“Alice Knott” by Blake Butler:
In a shockingly blasphemous scene, at least blasphemous so to connoisseurs of art, the novel sets the tone for what is to come. What is to come is not clear, yet but it is ominously unfriendly and seems to threaten the very foundations of what we came to understand as art - and thus life and moral.
Alice Knott, a woman, very rich, very old, very peculiar, finds herself the victim of a theft and in the focus of suspicion of being behind this deed that culminated in the destruction of works of art she possessed, works of singularity and irreplaceability.
More disconcerting to Alice than being a suspect or being robbed, though was the thing, an object, that the intruders left behind in the space which once was occupied by a Robert Rauschenberg painting, a piece titled White Painting, a blank white canvas that followed concept over form, reminding of the “continuous non-presence of the possibility of nothingness“.
The object left behind was a mirror. Unforgettable the moment when Alice approaches the object, at first finding it hard to distinguish it as a different object, it being of the same size as the stolen canvas and the surrounding walls being of the same white as the former painting. Then she stood directly in front of it and saw her own reflection as her portrait in a white field. These strong images got me hooked and I kept reading on, intrigued by art’s semantics.
The big one question which arises is of course: WHY?
From now on we slowly get to see glimpses of who Alice is and was and it is a disturbing sight we see. Alice is haunted by childhood demons, by a father who mysteriously and inexplicably vanished one day, only to be replaced by a person who claims to be her father, a look-alike twin brother who, as an inmate in death row escaped his fate for unknown reasons, a mother who resists all questions and references to her vanished husband. In short: she is haunted by a family she deeply distrusts.
The mind into which we are forced to plunge is a strange, distorted, traumatized and tortured one. A phantasmagoric nightmare, a kaleidoscopical dream state, not easy to confront. More and more one is reminded of another famous Alice, the one who went down the rabbit hole.
Soon we learn of the downfall of the family, how Alice was left, after the death of her parents, with a heritage of immense wealth. Her ominous twin vanished soon after.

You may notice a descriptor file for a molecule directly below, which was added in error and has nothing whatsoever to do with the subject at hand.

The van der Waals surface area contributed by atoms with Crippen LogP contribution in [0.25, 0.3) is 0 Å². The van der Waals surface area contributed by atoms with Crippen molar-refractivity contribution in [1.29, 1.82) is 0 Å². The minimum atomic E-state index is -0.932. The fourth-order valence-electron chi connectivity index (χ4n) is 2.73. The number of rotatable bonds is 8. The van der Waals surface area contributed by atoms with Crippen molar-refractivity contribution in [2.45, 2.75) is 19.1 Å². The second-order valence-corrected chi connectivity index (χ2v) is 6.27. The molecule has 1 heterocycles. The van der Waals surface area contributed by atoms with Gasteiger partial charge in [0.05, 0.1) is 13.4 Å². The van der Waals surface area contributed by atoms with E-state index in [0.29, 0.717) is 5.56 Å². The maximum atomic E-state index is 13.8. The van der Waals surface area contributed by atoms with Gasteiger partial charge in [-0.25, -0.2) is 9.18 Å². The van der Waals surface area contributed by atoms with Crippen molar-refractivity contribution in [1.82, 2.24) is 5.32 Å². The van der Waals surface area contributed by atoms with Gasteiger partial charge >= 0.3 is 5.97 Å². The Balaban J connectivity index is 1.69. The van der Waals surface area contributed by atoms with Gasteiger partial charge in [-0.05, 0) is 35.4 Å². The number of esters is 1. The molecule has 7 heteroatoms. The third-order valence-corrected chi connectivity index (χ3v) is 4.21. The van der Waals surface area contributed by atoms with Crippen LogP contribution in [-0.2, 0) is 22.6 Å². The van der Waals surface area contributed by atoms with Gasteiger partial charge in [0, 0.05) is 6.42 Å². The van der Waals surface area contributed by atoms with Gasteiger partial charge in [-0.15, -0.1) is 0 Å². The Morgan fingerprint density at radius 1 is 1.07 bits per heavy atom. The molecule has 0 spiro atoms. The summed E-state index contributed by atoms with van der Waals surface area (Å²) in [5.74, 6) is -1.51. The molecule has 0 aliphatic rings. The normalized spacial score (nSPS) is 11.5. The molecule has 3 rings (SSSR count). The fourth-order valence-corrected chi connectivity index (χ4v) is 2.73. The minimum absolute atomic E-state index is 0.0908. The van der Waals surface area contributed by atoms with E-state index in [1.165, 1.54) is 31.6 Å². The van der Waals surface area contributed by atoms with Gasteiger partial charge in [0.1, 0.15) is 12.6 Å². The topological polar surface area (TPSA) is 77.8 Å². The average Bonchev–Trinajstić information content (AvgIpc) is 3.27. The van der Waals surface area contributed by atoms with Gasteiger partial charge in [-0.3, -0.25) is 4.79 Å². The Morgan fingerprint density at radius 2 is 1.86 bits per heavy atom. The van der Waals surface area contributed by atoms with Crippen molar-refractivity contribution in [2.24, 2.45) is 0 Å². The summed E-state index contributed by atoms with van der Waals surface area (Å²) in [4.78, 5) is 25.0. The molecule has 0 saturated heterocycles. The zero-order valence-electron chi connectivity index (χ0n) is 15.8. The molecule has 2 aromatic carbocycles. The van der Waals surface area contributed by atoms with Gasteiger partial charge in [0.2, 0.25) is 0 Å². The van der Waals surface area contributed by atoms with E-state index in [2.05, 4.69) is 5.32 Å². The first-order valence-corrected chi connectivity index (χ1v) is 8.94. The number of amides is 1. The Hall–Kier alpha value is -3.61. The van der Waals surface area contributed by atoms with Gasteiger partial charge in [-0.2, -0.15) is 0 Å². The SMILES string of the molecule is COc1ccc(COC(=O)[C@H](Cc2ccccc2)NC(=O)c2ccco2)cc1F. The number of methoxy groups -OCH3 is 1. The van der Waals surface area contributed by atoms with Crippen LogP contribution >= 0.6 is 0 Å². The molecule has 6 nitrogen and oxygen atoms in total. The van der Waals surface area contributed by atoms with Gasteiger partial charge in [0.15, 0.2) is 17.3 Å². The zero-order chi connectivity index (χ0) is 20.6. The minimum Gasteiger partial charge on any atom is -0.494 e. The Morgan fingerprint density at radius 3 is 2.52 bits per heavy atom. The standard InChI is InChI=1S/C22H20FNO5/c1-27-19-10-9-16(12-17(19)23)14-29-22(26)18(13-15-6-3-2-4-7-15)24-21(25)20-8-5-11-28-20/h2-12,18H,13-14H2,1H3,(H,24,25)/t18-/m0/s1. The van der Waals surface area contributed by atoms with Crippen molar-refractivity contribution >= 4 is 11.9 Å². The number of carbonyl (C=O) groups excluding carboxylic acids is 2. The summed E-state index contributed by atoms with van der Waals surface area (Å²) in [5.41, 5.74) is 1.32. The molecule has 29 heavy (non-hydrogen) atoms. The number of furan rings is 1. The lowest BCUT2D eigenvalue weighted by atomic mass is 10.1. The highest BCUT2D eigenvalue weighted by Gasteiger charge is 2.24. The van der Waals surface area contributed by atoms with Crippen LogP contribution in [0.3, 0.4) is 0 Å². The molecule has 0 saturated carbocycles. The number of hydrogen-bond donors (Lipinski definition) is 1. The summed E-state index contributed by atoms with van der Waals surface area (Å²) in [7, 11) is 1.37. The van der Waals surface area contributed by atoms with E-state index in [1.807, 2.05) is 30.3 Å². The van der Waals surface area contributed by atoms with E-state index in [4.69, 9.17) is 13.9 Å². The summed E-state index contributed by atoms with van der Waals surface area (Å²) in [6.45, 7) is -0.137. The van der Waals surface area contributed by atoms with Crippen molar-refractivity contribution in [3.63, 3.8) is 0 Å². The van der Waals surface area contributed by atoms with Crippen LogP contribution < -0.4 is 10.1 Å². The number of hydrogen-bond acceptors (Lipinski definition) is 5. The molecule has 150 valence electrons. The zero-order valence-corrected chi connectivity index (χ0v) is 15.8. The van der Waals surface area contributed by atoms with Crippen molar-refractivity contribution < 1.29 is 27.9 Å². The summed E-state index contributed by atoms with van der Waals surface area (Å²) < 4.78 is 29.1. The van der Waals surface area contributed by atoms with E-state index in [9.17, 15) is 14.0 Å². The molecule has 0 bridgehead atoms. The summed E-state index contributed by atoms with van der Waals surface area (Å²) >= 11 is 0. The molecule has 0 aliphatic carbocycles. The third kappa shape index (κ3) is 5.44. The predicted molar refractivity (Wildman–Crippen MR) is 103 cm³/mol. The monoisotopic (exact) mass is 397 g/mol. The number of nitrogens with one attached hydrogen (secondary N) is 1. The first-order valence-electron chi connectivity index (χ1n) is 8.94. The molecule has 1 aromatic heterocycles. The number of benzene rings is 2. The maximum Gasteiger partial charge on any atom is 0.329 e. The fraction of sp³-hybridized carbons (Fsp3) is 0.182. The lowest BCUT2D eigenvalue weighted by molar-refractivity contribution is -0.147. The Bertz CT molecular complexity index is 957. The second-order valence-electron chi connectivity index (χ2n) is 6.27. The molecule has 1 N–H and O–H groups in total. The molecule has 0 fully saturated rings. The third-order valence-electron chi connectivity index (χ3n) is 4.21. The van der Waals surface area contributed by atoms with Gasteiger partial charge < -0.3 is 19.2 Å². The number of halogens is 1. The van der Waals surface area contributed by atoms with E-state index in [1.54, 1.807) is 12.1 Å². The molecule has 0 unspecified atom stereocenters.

Things begin to change over night, rooms appear, corridors open up. We are yet not certain if this is real or imagination.
The prose, when it describes the mental state of Alice, is a mostly cool descriptive voice in a differentiated, sophisticated language which sometimes, quite surreptitiously, brings to mind the dictation of Henry James.
Then more art all over the world is vandalised and destroyed. Reality, memory and imagination begin to shift and mingle until we are no longer certain of what Alice sees is the blackness of her mind, the TV screen on the wall or reality.
The novel slowly begins to feel like a dystopian science fiction story or a metaphor for doomsday.
And then, after reading exactly half of the book, all of a sudden I lost interest. I no longer wanted to wander around in such a strange mind without at least a glimpse or an idea of where this tale could be leading. I admit, my patience was exhausted and although I found the prose a good one, it couldn’t catch my attention any longer. Not for the length of yet another book half. I grew tired of having to guess what was really going on, what is really happening.
And by now I don’t even care anymore.
This is one of the very rare occurrences where a book started out wonderfully promising and sadly ended up in indifference. Although it was in many parts an intelligent construct and an intriguing read, in the end (or rather: In the middle) it failed to be the book for me. Strangely, too I remember the description of the Rauschenberg canvas, somehow its possible reading now extending to this book: “a continuous non-presence of the possibility of nothingness“.
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